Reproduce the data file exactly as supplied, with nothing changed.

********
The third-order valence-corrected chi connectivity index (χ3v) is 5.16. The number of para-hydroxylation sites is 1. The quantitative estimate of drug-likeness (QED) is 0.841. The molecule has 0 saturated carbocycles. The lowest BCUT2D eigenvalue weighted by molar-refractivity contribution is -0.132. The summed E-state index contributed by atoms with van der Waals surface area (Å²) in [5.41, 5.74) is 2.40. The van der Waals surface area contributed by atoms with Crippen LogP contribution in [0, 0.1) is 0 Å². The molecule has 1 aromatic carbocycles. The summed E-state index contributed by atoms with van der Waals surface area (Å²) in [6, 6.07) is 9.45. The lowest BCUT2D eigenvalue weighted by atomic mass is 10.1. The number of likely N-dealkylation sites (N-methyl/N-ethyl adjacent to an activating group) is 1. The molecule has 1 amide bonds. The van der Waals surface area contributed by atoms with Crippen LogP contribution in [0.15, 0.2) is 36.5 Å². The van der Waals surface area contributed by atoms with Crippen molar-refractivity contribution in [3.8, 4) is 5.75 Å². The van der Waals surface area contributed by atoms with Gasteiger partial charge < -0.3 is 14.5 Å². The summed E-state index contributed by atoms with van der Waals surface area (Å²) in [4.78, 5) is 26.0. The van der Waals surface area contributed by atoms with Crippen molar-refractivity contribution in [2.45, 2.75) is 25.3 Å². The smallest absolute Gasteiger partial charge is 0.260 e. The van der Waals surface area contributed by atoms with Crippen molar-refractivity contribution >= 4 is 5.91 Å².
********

The third-order valence-corrected chi connectivity index (χ3v) is 5.16. The number of para-hydroxylation sites is 1. The quantitative estimate of drug-likeness (QED) is 0.841. The molecule has 0 saturated carbocycles. The lowest BCUT2D eigenvalue weighted by molar-refractivity contribution is -0.132. The summed E-state index contributed by atoms with van der Waals surface area (Å²) in [5.41, 5.74) is 2.40. The van der Waals surface area contributed by atoms with Crippen LogP contribution in [0, 0.1) is 0 Å². The molecule has 1 aromatic carbocycles. The summed E-state index contributed by atoms with van der Waals surface area (Å²) in [6, 6.07) is 9.45. The lowest BCUT2D eigenvalue weighted by atomic mass is 10.1. The number of likely N-dealkylation sites (N-methyl/N-ethyl adjacent to an activating group) is 1. The molecule has 1 amide bonds. The van der Waals surface area contributed by atoms with Crippen LogP contribution in [0.15, 0.2) is 36.5 Å². The van der Waals surface area contributed by atoms with Crippen molar-refractivity contribution in [3.8, 4) is 5.75 Å². The van der Waals surface area contributed by atoms with Gasteiger partial charge < -0.3 is 14.5 Å². The summed E-state index contributed by atoms with van der Waals surface area (Å²) in [4.78, 5) is 26.0. The van der Waals surface area contributed by atoms with Crippen molar-refractivity contribution in [2.45, 2.75) is 25.3 Å². The smallest absolute Gasteiger partial charge is 0.260 e. The van der Waals surface area contributed by atoms with Crippen molar-refractivity contribution >= 4 is 5.91 Å².